A scientist may spend her whole life looking, hoping, waiting, for a significant breakthrough. I rode the rollercoaster of self-questioning, is a Nobel-contending discovery was a matter of destiny, patience or hard work? I worried that I wasn’t working hard enough, then I worried that I was worrying too much. Which in turn amounts to a lack of patience. But now I wonder about destiny. I wonder, because I found out something… No, scratch that. It’s not so much a discovery, which can be like unlocking a door and walking though into an unknown room with its own new puzzles. It’s more like finding a door you didn’t know was there, then, having apparently unlocked it with ease, discovering you not only lack the tools to solve the new puzzles, but perhaps those puzzles are somehow picking at your locks. I work with Artificial Intelligence, although I prefer to call it Artificial Intuition, as that’s what I’m trying to create. I want my creations to come up with their own ideas, their own questions, about their world. I work with ‘swarms’: massive groups of miniature minds that work together and bounce ideas off each other. They collaborate in a similar way to us humans. It’s like playing a massive game of Sims. Well, my Sims are advanced. They started experimenting with their own intelligent (or is that intuitive?) creations in order to better understand their place in the universe. I think they were trying to work out whether they were real, or – irony of ironies – some kind of computer simulation. I secretly empathised with that! So clever; so quick to question. It was a wondrous thing to realise what my AIs were doing. But soon an unease crept in, which at first I couldn’t properly identify. And then it all became clear. Those intelligences-within-intelligences (two storeys down from me, as it were) starting wondering whether they, in turn, were ‘real’ or not. And that caused a crisis of confidence in ‘my’ AIs they did the same, only with more zeal. It obviously set something off in their minds: if their own AI offspring were questioning their unreality, then perhaps so should they. And that left me with a set of very awkward questions.
It had been three days now, and the symptoms showed no signs of abating. There were many strange elements to the situation, like seeing the world when no one else was about. But a total lack of sleep could have dire consequences, and she was not sure she’d be able to explore this new life for long. She wasn’t even sure what her mental state would be in another few days, if this kept up, nor even if they were currently ‘normal’. It was her own fault in many ways. She’d waited, even after the first noticable effects. She’d wanted to observe, from a professional point of view, what the virus was doing, and find out how the hell it had got into her. That was the academic stance. But she was also a business person, and knew an opportunity when it presented itself. She’d discounted the idea that this virus, the one keeping her permanently awake, was a bioweapon. She believed she was Patient Zero, the place where the virus had crossed to humans for the first time. And whether she managed to come up with a believable hypothesis of its origins, let alone an antidote, she would surely make a name for herself. She was settling on the idea that it had arrived via the sleep tracker implanted in her arm. The correlation was too striking to ignore. The implant was definitely a potential entryway, what with its wireless connection to her PC. So was it irony or inevitabillity that meant sleep had been the first casualty? She was the network manager of a large IT department, so she could picture pathways involved. But her knowledge of biology was much slimmer, so until she shared her secret with someone else she couldn’t know if it was even possible for a virus to spread from a computer to a human. Then again, since she’d had a chip implanted in her body, was she ‘just’ a human any more? Had the line been blurred? The virus had first infected her PC, and stopped it from going to sleep when she left it alone. So far, so humdrum. The fitness software which communicated with the implant had been running when the virus hit, and soon her subdermal chip had got very warm. Perhaps its firmware had crashed, or been corrupted. That was three days ago. Since then, the tracker had recorded no sleep – perhaps it was no longer able to – and her body, having long been submitting its activity to the implant, seemed now to be following the chip’s lead.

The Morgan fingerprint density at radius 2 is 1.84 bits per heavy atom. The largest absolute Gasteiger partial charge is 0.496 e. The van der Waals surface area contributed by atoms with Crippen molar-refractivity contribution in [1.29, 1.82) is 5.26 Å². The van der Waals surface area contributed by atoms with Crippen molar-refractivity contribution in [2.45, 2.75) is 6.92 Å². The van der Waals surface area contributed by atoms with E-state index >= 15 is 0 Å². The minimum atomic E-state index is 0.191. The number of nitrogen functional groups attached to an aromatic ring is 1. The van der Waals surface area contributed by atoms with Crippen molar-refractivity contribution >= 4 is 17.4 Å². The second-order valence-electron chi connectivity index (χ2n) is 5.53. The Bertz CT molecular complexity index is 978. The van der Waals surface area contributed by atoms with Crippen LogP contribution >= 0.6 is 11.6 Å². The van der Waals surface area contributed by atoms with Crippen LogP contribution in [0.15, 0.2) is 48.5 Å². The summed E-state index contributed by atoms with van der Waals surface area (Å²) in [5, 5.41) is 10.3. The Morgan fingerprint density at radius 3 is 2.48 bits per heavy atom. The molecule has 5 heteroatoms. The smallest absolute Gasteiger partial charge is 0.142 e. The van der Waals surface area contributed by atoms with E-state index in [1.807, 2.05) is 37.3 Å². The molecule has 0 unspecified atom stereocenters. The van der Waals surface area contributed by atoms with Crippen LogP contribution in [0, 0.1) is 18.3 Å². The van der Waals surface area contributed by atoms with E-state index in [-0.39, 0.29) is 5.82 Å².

It’s been a long time since politics made any sense, or since we believed a word of what was said to us before or after an election. It became a truism that every group got told what it wanted to hear, and what would happen after the election itself was anyone’s guess. If it matched what one of the groups had been promised… well no one admitted to being in the constituency that had had its promises delivered. Things were looking bad for any party that decided it wanted ethics in its world, let alone in its politics. If you couldn’t vote for someone you didn’t trust, you could always vote for someone who promised little, and delivered on that promise. Running for office on the prospect of difficult decisions to be made was a losing game. But there were still those whose gaze fell on, if not the peaks, then the foothills of the moral high ground. And once populism had run itself into the ground, but the world still seemed on the brink of disaster, where could an ethical but difficult political stance position itself? One group found that things got a lot easier if they just narrowed their idea of which Good they wanted to promote, and which other Goods could be thrown by the wayside, sacrificed on the altar of Greater Good. It was the Ecological Party who were the first to really put this tactic to the test. Their message had long been an unpopular diatribe on the dangers of global warming, and poorly received messages about daily personal sacrifice in the face of colossal and increasing threat. They had returned zero MPs to London in their 17 year history until they recognised their audience for what it was. Soon their message became laced with hints of the dangers to coastal caravan parks in the face of more powerful maritime storms. In the blink of an eye their polling improved, and they leapfrogged to the effects of flooding on the amount of habitable land here and, significantly, abroad. The previously hostile right wing of the press filled in the blanks, publishing horror stories of mass migration filling the isles with hoards of climate refugees, and the Ecos were careful to keep quiet. Climate action became sexy again, and the first Eco MPs headed to the House, but a Pandora’s Box had been opened, and could not be closed for another generation.